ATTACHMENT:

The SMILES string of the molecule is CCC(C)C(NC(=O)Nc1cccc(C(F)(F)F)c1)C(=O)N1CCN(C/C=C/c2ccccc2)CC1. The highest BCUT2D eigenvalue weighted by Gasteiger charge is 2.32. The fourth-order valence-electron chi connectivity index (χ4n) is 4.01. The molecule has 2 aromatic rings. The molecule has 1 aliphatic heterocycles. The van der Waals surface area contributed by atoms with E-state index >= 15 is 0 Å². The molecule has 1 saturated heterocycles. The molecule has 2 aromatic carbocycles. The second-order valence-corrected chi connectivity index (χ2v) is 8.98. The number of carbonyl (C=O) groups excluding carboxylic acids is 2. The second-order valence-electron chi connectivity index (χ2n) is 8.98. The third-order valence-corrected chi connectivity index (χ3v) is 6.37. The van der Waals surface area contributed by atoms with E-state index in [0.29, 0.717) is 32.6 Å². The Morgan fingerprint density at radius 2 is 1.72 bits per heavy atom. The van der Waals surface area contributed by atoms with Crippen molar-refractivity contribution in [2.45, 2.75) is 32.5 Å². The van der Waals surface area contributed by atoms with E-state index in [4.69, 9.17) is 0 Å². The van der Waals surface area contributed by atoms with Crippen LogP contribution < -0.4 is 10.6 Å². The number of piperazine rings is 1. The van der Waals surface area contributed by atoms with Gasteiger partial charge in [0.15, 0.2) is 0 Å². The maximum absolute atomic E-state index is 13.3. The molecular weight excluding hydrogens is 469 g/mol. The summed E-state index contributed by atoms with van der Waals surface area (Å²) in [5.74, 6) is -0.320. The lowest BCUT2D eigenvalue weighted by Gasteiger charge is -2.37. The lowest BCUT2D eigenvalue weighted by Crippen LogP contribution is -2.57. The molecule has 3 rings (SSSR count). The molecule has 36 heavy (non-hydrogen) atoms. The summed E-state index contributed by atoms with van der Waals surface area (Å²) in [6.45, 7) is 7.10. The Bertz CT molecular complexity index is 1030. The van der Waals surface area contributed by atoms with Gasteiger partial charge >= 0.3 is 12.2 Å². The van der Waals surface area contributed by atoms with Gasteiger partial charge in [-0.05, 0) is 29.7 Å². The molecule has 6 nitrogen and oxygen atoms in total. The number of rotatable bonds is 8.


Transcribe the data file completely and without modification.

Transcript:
The SMILES string of the molecule is CCC(C)C(NC(=O)Nc1cccc(C(F)(F)F)c1)C(=O)N1CCN(C/C=C/c2ccccc2)CC1. The highest BCUT2D eigenvalue weighted by Gasteiger charge is 2.32. The fourth-order valence-electron chi connectivity index (χ4n) is 4.01. The molecule has 2 aromatic rings. The molecule has 1 aliphatic heterocycles. The van der Waals surface area contributed by atoms with E-state index >= 15 is 0 Å². The molecule has 1 saturated heterocycles. The molecule has 2 aromatic carbocycles. The second-order valence-corrected chi connectivity index (χ2v) is 8.98. The number of carbonyl (C=O) groups excluding carboxylic acids is 2. The second-order valence-electron chi connectivity index (χ2n) is 8.98. The third-order valence-corrected chi connectivity index (χ3v) is 6.37. The van der Waals surface area contributed by atoms with E-state index in [0.29, 0.717) is 32.6 Å². The Morgan fingerprint density at radius 2 is 1.72 bits per heavy atom. The van der Waals surface area contributed by atoms with Crippen molar-refractivity contribution in [2.45, 2.75) is 32.5 Å². The van der Waals surface area contributed by atoms with E-state index in [4.69, 9.17) is 0 Å². The van der Waals surface area contributed by atoms with Crippen LogP contribution < -0.4 is 10.6 Å². The number of piperazine rings is 1. The van der Waals surface area contributed by atoms with Gasteiger partial charge in [0.15, 0.2) is 0 Å². The maximum absolute atomic E-state index is 13.3. The molecular weight excluding hydrogens is 469 g/mol. The summed E-state index contributed by atoms with van der Waals surface area (Å²) in [5.74, 6) is -0.320. The lowest BCUT2D eigenvalue weighted by Gasteiger charge is -2.37. The lowest BCUT2D eigenvalue weighted by Crippen LogP contribution is -2.57. The molecule has 3 rings (SSSR count). The molecule has 36 heavy (non-hydrogen) atoms. The summed E-state index contributed by atoms with van der Waals surface area (Å²) in [6.45, 7) is 7.10. The Bertz CT molecular complexity index is 1030. The van der Waals surface area contributed by atoms with Gasteiger partial charge >= 0.3 is 12.2 Å². The van der Waals surface area contributed by atoms with Gasteiger partial charge in [-0.05, 0) is 29.7 Å². The molecule has 6 nitrogen and oxygen atoms in total. The number of rotatable bonds is 8.